Facebook Credits went into its alpha stage in May 2009 and progressed into the beta stage in February 2010, which ended in January 2011. At that time, Facebook announced all Facebook game developers would be required to process payments only through Facebook Credits from July 1, 2011.
Facebook is a social networking website founded in 2004. This is a list of software and technology features that can be found on the Facebook website.
On September 6, 2006, Ruchi Sanghvi announced a new home page feature called News Feed. Originally, when users logged into Facebook, they were presented with a customizable version of their own profile. The new layout, by contrast, created an alternative home page in which users saw a constantly updated list of their friends' Facebook activity. News Feed highlights information that includes profile changes, upcoming events, and birthdays, among other updates. This has enabled spammers and other users to manipulate these features by creating illegitimate events or posting fake birthdays to attract attention to their profile or cause. News Feed also shows conversations taking place between the walls of a user's friends. An integral part of the News Feed interface is the Mini Feed, a news stream on the user's profile page that shows updates about that user. Unlike in the News Feed, the user can delete events from the Mini Feed after they appear so that they are no longer visible to profile visitors. In 2011 Facebook updated the News Feed to show top stories and most recent stories in one feed, and the option to highlight stories to make them top stories, as well as to un-highlight stories. In response to users' criticism, Facebook later updated the News Feed to allow users to view recent stories first.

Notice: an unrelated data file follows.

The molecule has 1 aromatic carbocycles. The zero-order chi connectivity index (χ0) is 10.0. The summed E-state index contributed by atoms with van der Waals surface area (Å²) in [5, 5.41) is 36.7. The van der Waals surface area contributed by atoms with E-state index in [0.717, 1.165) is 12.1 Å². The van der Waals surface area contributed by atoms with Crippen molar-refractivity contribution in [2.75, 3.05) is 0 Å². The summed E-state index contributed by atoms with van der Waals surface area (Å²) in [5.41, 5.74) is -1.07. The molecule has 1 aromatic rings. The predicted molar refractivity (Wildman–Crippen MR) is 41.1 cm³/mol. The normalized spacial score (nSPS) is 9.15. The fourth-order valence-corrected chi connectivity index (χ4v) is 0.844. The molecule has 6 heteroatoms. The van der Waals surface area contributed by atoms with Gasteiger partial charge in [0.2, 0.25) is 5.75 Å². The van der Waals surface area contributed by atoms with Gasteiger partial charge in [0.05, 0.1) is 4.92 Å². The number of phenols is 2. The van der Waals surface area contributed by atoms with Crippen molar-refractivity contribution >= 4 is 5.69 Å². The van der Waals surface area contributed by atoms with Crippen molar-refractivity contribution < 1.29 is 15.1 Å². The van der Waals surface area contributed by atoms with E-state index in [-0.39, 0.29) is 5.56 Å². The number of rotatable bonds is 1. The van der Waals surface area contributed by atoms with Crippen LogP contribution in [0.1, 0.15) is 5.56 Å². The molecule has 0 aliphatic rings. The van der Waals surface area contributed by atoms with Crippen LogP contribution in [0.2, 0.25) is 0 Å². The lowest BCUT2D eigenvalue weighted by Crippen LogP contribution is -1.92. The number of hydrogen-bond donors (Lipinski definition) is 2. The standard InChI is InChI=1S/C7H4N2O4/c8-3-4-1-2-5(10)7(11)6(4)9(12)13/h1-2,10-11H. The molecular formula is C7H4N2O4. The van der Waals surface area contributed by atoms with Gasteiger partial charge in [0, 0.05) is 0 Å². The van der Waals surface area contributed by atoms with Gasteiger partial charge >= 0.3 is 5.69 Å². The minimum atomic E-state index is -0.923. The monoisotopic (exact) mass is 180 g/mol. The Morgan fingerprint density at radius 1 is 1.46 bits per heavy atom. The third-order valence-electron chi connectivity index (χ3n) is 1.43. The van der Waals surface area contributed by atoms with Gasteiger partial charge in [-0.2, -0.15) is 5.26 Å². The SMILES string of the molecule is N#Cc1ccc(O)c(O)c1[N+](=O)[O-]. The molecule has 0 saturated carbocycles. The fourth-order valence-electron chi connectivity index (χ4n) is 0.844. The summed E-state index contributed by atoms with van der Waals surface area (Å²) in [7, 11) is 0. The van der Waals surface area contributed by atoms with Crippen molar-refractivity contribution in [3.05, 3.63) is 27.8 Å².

The Internet is a global system of interconnected computer networks that use the standard Internet protocol suite (TCP/IP) to serve several billion users worldwide. It is a network of networks that consists of millions of private, public, academic, business, and government networks, of local to global scope, that are linked by a broad array of electronic, wireless and optical networking technologies. The Internet carries an extensive range of information resources and services, such as the inter-linked hypertext documents of the World Wide Web (WWW), the infrastructure to support email, and peer-to-peer networks.